Returns to Capital in Microenterprises: Evidence from a Field Experiment

We use randomized grants to generate shocks to capital stock for a set of Sri Lankan microenterprises. We find the average real return to capital in these enterprises is 4.6%–5.3% per year), substantially higher than market interest rates. We then examine the heterogeneity of treatment effects. Returns are found to vary with entrepreneurial ability and with household wealth, but not to vary with measures of risk aversion or uncertainty. Treatment impacts are also significantly larger for enterprises owned by males; indeed, we find no positive return in enterprises owned by females.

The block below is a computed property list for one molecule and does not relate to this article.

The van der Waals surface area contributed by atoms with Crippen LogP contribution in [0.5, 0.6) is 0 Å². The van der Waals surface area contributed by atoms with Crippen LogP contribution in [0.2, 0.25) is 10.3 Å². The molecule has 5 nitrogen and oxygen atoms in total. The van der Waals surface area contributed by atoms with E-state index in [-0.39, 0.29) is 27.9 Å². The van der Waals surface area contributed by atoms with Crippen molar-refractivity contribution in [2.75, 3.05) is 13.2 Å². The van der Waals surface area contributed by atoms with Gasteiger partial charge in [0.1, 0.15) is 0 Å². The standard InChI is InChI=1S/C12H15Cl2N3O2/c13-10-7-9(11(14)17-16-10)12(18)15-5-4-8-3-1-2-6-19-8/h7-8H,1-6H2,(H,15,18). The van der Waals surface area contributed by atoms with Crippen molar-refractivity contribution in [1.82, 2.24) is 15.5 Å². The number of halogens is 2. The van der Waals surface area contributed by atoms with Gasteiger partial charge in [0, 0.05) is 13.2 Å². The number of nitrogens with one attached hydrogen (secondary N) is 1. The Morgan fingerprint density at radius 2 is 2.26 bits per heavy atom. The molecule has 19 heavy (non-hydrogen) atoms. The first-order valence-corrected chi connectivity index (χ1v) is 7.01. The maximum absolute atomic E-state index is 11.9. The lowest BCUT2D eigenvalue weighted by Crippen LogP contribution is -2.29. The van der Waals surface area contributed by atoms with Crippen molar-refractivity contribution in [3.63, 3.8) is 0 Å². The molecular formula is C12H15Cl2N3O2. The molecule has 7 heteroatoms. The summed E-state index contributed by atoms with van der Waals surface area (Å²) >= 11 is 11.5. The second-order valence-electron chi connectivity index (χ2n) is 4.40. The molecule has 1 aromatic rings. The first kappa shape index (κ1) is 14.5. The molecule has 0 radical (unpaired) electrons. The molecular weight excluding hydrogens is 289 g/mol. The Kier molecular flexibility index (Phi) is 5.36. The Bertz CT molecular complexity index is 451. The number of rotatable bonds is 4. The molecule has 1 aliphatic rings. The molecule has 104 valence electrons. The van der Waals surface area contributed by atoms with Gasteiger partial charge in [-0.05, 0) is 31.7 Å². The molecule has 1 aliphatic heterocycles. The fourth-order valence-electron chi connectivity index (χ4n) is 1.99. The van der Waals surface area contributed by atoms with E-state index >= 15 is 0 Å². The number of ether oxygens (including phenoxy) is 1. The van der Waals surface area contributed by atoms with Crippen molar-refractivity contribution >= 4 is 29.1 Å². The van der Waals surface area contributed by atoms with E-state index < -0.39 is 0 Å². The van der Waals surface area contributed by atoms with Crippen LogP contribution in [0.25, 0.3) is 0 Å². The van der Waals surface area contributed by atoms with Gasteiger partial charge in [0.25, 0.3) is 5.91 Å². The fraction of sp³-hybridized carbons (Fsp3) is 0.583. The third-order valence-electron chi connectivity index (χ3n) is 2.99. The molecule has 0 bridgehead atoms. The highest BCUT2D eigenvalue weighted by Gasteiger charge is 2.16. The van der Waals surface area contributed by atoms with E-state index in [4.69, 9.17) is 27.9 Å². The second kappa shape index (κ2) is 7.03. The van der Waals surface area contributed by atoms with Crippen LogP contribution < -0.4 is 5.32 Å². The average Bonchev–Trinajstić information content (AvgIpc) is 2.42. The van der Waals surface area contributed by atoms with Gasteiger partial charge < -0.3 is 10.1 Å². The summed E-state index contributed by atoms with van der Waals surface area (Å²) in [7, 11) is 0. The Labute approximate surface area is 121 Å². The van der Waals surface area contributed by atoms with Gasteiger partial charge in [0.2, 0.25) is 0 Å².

Policy implications 
Random in-kind or cash donations have the potential to address capital misallocation, but primarily for entrepreneurs with high ability or fewer workers.
de Mel, S., McKenzie, D. & Woodruff, C., 2008. 'Returns to Capital in Microenterprises: Evidence from a Field Experiment'. The Quarterly Journal of Economics, MIT Press, November, vol. 123(4), pages 1329-1372.